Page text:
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Sunday, July 6, 2014
GU with Ginger - Designed for Earth, Great For Ocean
Support crew and relay swimmers also can get seasick, especially while sitting on a slow-moving, diesel-powered boat in a turbulent seat. Crew members and relay swimmers occasionally use skin patches (with transdermal anticholinergic drugs), antihistamines (including brands such as Benadryl and Dramamine), acupressure wristbands, and various forms of ginger from ginger powder in a glass of water to powdered ginger capsules, gingersnap cookies or ginger candy.
As an ocean swimmer and paddler, Bruckner Chase is someone whose stomach does not always agree with a dynamic environment that is constantly moving in every direction. But he also knows that nutrition is critical as his race distances get longer.
"An inability to keep down even the best-laid nutrition plan can mean the difference between success and failure," explains Chase. "Ginger is the supplement of choice for boaters and athletes looking to settle their stomachs on the water. For me, all I need is something to take the edge off of the potential nausea without the possible side effects of stronger drugs."
GU may have had land-based athletes in mind with the addition of ginger to its Roctane Electrolyte Capsules, but the supplement can also be beneficial to athletes who compete in the ocean.
"The 21.5-mile Paddle for a Cause around Atlantic City, New York has a back-bay speed run for the first 10 miles. With the heat and wind, it often dumps athletes into the ocean for the home stretch with a fluid and electrolyte deficit. On the water, there are no tables or aid stations every few minutes or miles, so ocean athletes have to carry what they need with the occasional water bottle refill from a support boat. For a growing number of paddle and ocean craft athletes, they have to learn how to plan for their nutrition needs which is even more critical than technique and conditioning.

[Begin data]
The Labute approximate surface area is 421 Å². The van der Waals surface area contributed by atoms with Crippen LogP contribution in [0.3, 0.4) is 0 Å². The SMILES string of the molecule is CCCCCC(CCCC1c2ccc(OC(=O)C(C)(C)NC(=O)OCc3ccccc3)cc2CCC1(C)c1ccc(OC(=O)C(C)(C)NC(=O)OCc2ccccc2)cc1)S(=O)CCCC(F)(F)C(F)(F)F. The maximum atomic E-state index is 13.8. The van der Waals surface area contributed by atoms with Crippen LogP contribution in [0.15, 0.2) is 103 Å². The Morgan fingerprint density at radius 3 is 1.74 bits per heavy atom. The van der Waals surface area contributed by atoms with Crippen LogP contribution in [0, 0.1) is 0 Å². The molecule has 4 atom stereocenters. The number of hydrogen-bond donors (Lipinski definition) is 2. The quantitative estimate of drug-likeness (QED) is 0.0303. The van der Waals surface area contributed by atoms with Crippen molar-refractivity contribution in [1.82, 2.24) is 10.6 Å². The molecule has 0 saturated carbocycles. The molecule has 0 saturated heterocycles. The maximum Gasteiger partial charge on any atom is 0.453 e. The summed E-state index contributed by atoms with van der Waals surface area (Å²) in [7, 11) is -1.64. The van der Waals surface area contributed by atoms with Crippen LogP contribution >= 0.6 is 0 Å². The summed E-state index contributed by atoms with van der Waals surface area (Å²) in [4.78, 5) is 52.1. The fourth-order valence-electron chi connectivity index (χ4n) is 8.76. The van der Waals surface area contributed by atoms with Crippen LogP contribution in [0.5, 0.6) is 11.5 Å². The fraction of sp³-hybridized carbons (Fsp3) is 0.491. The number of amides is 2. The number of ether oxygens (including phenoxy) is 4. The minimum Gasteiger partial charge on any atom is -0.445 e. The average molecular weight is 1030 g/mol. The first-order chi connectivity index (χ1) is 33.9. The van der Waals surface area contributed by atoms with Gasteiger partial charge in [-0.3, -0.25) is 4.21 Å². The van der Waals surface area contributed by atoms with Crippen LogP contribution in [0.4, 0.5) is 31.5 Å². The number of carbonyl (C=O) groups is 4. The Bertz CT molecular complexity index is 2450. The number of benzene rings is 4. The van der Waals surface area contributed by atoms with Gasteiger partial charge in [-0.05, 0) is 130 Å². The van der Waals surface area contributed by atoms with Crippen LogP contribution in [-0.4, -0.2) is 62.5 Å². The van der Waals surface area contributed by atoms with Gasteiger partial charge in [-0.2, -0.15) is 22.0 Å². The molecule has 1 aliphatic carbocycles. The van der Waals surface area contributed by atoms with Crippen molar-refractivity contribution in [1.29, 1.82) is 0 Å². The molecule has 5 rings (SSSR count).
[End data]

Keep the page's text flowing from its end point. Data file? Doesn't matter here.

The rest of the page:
The final 10-mile stretch of the Atlantic City paddle can be up to a half-mile offshore in the Atlantic Ocean with the afternoon sun, wind and waves adding nausea and heat stress when you are already compromised from a high-intensity start in the Bay. Rather than racing the ocean section, many paddlers are in a survival mode that worsens as the waves and salt water take their toll. I was no exception on my trip around in 2010 when I barely made it to the finish with cramping and nausea so extreme that I could barely control my board in the 4-foot seas.
This year I had the ginger root-laden Roctane Electrolyte Capsules tucked in with a half-dozen GU gels. My plan called for 3-4 capsules just before the ocean section to the finish. The positive impact was staggering. I passed athletes all along the ocean stretch. More importantly, feeling better meant better decisions in the ocean in planning a course that took advantage of currents and waves."
Copyright © 2014 by World Open Water Swimming Association
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Open Water Swimming Magazine
Open Water Swimming MagazineThe Open Water Swimming Magazine is the monthly magazine entirely focused on open water swimming heroes and heroines of every age, ability, and background. Published by the World Open Water Swimming Association, the Open Water Swimming Magazine is a free benefit to WOWSA members.
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2014 Open Water Swimming Almanac
An Almanac for Open Water SwimmingAn almanac is essentially a body of knowledge which is so complete that it enables people in different fields to make predictions about the future of their respective industries.
This, for example, was the purpose of the traditional farmers almanacs. It enabled farmers to determine as accurately as possible which crops to plant for the greatest harvests in a given year.
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There are, of course, many different kinds of almanacs.
In fact, there is even one for open water swimming...
Preview the Open Water Swimming Almanac:
The trends are very clear.
The tide is rising for open water swimming.